Bird-hemian rhapsody! Try a mobile studio for creative animal location shots

Portrait
(Image credit: James Paterson)

A portable studio enables you to capture subjects in all sorts of places, and with a clarity that only comes from flash lighting. We visited a rare-breeds farm to photograph an array of characterful chickens, goats and sheep, including the beautiful Golden Guernsey goat. 

The portable studio approach is especially suited to animals like this, which are likely to be less skittish in familiar surroundings. So, rather than bringing the farmyard animals into the studio, we took the studio to the farm.

Whether you want to capture animals, people or any other kind of subject, a mobile studio can lead to wonderful results. It might seem complicated at first, but in a sense it is a great simplifier. By using plain backdrops and sculpting the light to suit our needs, we eliminate the context, which instead enables us to create bold, simple portraits that celebrate the subject without the distraction of their surroundings. 

Our setup involved three lights, but for several shots we used just one – the light to the right of the subject. As such, you don’t necessarily need expensive kit for this; a speed light (opens in new tab), a light stand and a modifier like a softbox or umbrella is enough to get started. Of course, one of the best cameras for wildlife photography (opens in new tab) could probably help. We’ll show you how it’s done, then look at how to combine several shots into a creative group animal portrait in Photoshop. 

1. Positioning the animals

(Image credit: James Paterson)
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It helps to have another person get the animal into position and keep them calm, so you can concentrate on focusing and composing the shot. Lots of animals suit a side-on or three-quarters angle to the face, as the profiles are often more striking than straight-on.

2. Calm on the farm

(Image credit: James Paterson)

Spend time relaxing the animals before shooting, and turn off beeps on the flash or camera. Keep food and treats to hand to entice animals into position and reward them after. We scattered chicken feed over the floor of the studio, then removed it in Photoshop.

3. Use reflectors as barriers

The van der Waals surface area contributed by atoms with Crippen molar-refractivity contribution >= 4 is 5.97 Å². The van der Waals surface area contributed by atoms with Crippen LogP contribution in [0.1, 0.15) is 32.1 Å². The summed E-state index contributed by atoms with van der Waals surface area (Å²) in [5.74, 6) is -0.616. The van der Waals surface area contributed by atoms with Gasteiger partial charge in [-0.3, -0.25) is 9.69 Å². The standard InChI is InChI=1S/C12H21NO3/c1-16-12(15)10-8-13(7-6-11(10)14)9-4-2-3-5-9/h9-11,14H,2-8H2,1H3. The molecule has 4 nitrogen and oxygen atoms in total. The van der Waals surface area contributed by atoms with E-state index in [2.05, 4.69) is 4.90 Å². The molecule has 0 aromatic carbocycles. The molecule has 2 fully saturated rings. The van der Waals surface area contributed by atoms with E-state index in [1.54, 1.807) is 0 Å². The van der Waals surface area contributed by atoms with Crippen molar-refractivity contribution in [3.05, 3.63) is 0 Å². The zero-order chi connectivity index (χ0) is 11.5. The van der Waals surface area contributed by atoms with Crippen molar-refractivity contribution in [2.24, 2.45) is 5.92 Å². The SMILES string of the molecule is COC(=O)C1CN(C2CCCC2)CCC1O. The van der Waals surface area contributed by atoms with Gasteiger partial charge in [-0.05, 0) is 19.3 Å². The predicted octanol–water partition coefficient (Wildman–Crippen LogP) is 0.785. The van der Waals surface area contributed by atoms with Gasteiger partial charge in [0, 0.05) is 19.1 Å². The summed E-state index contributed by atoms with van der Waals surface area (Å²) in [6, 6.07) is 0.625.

(Image credit: James Paterson)
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A large pop-up reflector placed to the left here bounces some of the light into the shadows on this side, which helps to balance out the contrast. It also served as a blocker to prevent chickens from scampering off to the side once settled in the space.

4. Master modifiers

(Image credit: James Paterson)
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Flash modifiers such as umbrellas are essential for studio work as they transform the harsh light from the flash into soft, even illumination. The larger the light source, the softer it becomes. Remember that with little animals, the source is larger relative to their size.

5. Prepare the images

(Image credit: James Paterson)
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Open the images in Photoshop. Before combining them, it helps if everything outside of the face is completely black. Grab the Burn tool. In the options at the top, set Range to Shadows, strength 40%, then paint to darken areas to full black. If necessary, paint black with the Brush, too.

6. Blend the layers

(Image credit: James Paterson)
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Choose one of the images. Make a new layer and fill with black, then drag it to the bottom. Copy and paste all the other photos into this one document, then Cmd/Ctrl + click to highlight all the layers in the Layers panel except the black one. Set the layer blending mode to Lighten.

07 Position and tone

(Image credit: James Paterson)

Use the Move tool to position each face neatly in a row. Grab the Brush tool, set the color to black, and paint to darken down any areas in one layer that encroach on the detail in another. Once done, make any tonal changes you like to finish off – we converted to black and white.

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The lead technique writer on Digital Camera Magazine (opens in new tab)PhotoPlus: The Canon Magazine (opens in new tab) and N-Photo: The Nikon Magazine (opens in new tab), James is a fantastic general practice photographer with an enviable array of skills across every genre of photography. 


Whether it's flash photography techniques like stroboscopic portraits, astrophotography projects like photographing the Northern Lights, or turning sound into art by making paint dance on a set of speakers, James' tutorials and projects are as creative as they are enjoyable. 


As the editor of Practical Photoshop magazine, he's also a wizard at the dark arts of Photoshop, Lightroom and Affinity, and is capable of some genuine black magic in the digital darkroom, making him one of the leading authorities on photo editing software and techniques.